- Transfer to a piece of plastic and roll back into a log of butter. Chill in the fridge while you sear the halibut.
Pan-sear the halibut
Heat a large cast-iron skillet to a medium-high heat. Once the skillet is hot, add the olive oil. Swirl to coat the pan. While the skillet heat, if desired, remove the skin with a very sharp knife.
Sear the fish. Add the fish to the pan skin-side up (if there is skin on your fish). Don’t move it! Let the halibut sear for 3-4 minutes until you see the bottom turn golden brown and crisp. Flip over and sear generously with salt and a little bit of freshly cracked black pepper.
Add the butter. Immediately upon flipping the fish over, add the butter to the bottom of the pan. Tilt the pan and spoon the melted butter on top of the halibut. After a minute, add 1/4 of the tomato butter on top of the fish. Keep spooning the melted butter on top and around the fish. Do this for another 1-2 minutes until the fish is cooked through.
Serve! Transfer the halibut to your serving platter or dish. Spoon the butter that’s left in the pan on and around the fish.
What to serve with pan-seared halibut
- We serve it with a simple Acini di Pepe (recipe listed below) dressed with just a hint of lemon juice and olive oil and studded with extra sun-dried tomatoes and basil.
- Pan-seared halibut would be lovely served with our Creamy Dreamy Mashed Potatoes or Cream Cheese Mashed Potatoes or Pesto Mashed Potatoes.
Substitutions and Tips and Tricks for Recipe Success
- Make sure your fish smells fresh, it should not smell overly “fishy.”
- Make sure the halibut it very dry. For it to properly sear, you need to blot both sides with paper towels.
- Season well! Don’t be shy with the salt. Season both sides generously with salt.
- Add in a small raw garlic clove to the sun-dried tomato butter or a few roasted garlic cloves.
- Add a few sprigs of thyme to the pan while you cook the halibut. This will flavor the fish even more as you cook it.
Tool we used in today’s post
Pan-Seared Halibut with Sun-Dried Tomato Butter
Ultra crispy on the outside and tender and flaky on the inside, our Pan-Seared Haliibut is an easy, impressive dinner that can be served any night of the week. We top the hot fish with a quick sun-dried tomato butter that slowly melts into the fish resulting in a flavor "sauce" with virtually no effort.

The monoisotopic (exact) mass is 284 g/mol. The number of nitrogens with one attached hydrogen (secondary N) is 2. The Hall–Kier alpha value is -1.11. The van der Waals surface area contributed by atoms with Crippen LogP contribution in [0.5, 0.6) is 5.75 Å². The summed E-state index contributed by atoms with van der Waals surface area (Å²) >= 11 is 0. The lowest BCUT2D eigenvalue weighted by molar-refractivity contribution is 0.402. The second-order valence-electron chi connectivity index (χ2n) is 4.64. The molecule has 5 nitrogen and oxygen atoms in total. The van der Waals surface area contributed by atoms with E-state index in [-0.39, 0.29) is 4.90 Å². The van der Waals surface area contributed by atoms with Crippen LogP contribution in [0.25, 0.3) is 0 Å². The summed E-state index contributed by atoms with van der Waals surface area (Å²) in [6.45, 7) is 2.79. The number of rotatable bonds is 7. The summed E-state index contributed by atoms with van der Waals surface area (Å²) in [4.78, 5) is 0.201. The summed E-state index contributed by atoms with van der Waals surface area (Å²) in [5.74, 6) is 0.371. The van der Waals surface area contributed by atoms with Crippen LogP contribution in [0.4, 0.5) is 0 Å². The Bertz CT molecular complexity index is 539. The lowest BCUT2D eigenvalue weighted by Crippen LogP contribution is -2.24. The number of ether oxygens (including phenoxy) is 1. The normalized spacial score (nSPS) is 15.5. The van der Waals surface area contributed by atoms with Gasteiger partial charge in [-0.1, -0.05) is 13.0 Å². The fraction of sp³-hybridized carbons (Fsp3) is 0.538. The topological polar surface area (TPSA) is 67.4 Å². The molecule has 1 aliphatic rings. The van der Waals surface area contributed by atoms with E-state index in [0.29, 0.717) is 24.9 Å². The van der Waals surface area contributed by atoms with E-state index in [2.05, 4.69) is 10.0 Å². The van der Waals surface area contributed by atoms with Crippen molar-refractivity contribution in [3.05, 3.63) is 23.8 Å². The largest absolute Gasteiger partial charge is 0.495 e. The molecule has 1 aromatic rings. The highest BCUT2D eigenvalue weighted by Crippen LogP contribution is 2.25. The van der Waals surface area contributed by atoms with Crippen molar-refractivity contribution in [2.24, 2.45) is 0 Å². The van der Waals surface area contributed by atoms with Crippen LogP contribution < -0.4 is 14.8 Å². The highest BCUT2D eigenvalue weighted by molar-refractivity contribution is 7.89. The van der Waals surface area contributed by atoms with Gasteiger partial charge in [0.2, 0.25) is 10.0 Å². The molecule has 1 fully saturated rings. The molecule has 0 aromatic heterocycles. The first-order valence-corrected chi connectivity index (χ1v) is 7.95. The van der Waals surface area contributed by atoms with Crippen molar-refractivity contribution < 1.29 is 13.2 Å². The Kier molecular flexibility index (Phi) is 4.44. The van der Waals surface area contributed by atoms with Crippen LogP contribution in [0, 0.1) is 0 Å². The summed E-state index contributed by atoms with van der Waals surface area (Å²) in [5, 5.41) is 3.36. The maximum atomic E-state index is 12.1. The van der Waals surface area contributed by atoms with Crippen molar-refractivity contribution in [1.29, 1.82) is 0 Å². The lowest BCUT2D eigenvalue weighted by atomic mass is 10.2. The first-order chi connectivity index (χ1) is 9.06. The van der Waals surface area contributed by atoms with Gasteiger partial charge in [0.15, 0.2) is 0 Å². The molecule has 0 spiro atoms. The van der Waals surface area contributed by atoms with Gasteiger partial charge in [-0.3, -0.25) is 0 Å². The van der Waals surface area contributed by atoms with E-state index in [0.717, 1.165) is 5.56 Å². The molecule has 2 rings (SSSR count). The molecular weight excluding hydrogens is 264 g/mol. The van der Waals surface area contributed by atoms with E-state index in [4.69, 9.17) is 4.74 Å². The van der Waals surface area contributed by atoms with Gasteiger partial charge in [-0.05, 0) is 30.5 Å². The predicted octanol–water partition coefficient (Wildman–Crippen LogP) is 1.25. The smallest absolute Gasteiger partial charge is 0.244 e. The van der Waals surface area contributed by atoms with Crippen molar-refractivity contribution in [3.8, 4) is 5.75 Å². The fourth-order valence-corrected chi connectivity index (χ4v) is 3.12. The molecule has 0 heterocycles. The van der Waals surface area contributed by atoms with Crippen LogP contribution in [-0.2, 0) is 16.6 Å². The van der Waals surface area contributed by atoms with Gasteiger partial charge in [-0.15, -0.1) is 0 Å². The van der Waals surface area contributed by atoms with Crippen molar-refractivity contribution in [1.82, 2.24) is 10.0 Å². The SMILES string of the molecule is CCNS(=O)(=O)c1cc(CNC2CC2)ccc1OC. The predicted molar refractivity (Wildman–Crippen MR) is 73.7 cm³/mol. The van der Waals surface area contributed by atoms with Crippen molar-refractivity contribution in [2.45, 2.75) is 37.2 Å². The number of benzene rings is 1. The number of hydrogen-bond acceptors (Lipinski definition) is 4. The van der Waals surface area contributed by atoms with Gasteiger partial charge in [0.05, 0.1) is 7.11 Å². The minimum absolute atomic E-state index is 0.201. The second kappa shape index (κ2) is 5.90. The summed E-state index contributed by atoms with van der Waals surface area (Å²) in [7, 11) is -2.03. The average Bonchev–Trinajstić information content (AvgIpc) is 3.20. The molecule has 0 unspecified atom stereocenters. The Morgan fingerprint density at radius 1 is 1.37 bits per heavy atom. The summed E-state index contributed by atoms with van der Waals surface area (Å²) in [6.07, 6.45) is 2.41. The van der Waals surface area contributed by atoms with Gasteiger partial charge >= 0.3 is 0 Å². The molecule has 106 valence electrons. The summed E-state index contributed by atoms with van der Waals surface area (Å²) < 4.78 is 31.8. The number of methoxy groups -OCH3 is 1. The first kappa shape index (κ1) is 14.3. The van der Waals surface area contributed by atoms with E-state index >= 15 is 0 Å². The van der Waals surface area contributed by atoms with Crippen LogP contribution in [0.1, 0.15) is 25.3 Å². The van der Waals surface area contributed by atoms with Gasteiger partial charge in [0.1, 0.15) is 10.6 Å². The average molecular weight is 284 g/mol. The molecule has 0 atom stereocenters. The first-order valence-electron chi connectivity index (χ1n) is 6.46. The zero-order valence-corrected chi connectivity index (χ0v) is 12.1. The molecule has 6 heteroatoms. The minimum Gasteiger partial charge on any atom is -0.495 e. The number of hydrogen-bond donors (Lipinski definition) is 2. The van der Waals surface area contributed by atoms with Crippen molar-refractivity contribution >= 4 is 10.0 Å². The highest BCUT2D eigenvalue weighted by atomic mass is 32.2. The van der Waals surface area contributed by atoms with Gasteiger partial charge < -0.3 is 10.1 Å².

- 1/4 cup + 1 tbsp unsalted butter, room temperature and divided
- 1/4 cup roughly chopped sun-dried tomatoes (not packed in oil)
- 2 tsp lemon zest
- 1/4 tsp kosher salt, plus more for seasoning the fish
- 1 tbsp + 1 tsp olive oil
- 4 6 oz filets halibut
Acini di Pepe
- 1 cup Acini di Pepe (you can also use israeli, barley, or orzo)
- 1 cup basil, roughly chopped
- 1/4 cup lemon juice
- 1/4 cup olive oil
- 1/2 cup sliced sun-dried tomatoes
- 1/2 tsp kosher salt
Remove the fish from the fridge while you prepare the butter. Add tomatoes to a bowl with very hot water (all of them if you are makine the pasta). Let them sit for five minutes to plump up. Pat dry with paper towels.
Add the tomatoes to a food processor and pulse until they’re almost the consistency of a paste. You can also do this with a knife, but the texture won’t be as fine. Add lemon zest, salt, and 1/4 cup of the butter. Blend until smooth. Season to taste with salt and pepper. Transfer to a piece of plastic and roll back into a log of butter. Chill in the fridge while you sear the halibut.
Heat a large cast-iron skillet to a medium-high heat. Once the skillet is hot, add the olive oil. Swirl to coat the pan.
While pan heats, use a very sharp knife to remove the skin if you'd like. (We leave it on to keep the fish moist, but both sides will not get crispy.) Pat the halibut dry with paper towels. Season both sides generously with salt. (Only season right before you lay the fish in the pan, otherwise the salt will bring more moisture to the top of the fish and it won't sear properly.)
Add the fish to the pan (skin side up if there is skin on your fish). Don’t move it! Let the halibut sear for about 4 minutes until you see the bottom turn golden brown and crisp. Flip over and sear on the other side.
Immediately upon flipping the fish over, add the remaining tablespoon of butter to the bottom of the pan. Tilt the pan and spoon the melted butter on top of the halibut. After a minute, add 1/4 of the tomato butter on top of each filet of fish. Keep spooning the melted butter on top and around the fish. Do this for another 1-2 minutes until the fish is cooked through. Be careful you don't overcook, halibut will become tough and mushy if it's overcooked. Transfer the halibut to your serving platter or dish. Spoon the butter that’s left in the pan on and around the fish.
Acini di Pepe
Bring a medium pot of water to a boil. Season with salt. Add the pasta. Cook until aldente. Drain. Add lemon juice, olive oil, salt, basil, and sun-dried tomatoes. Toss to combine. Season to taste with salt and pepper.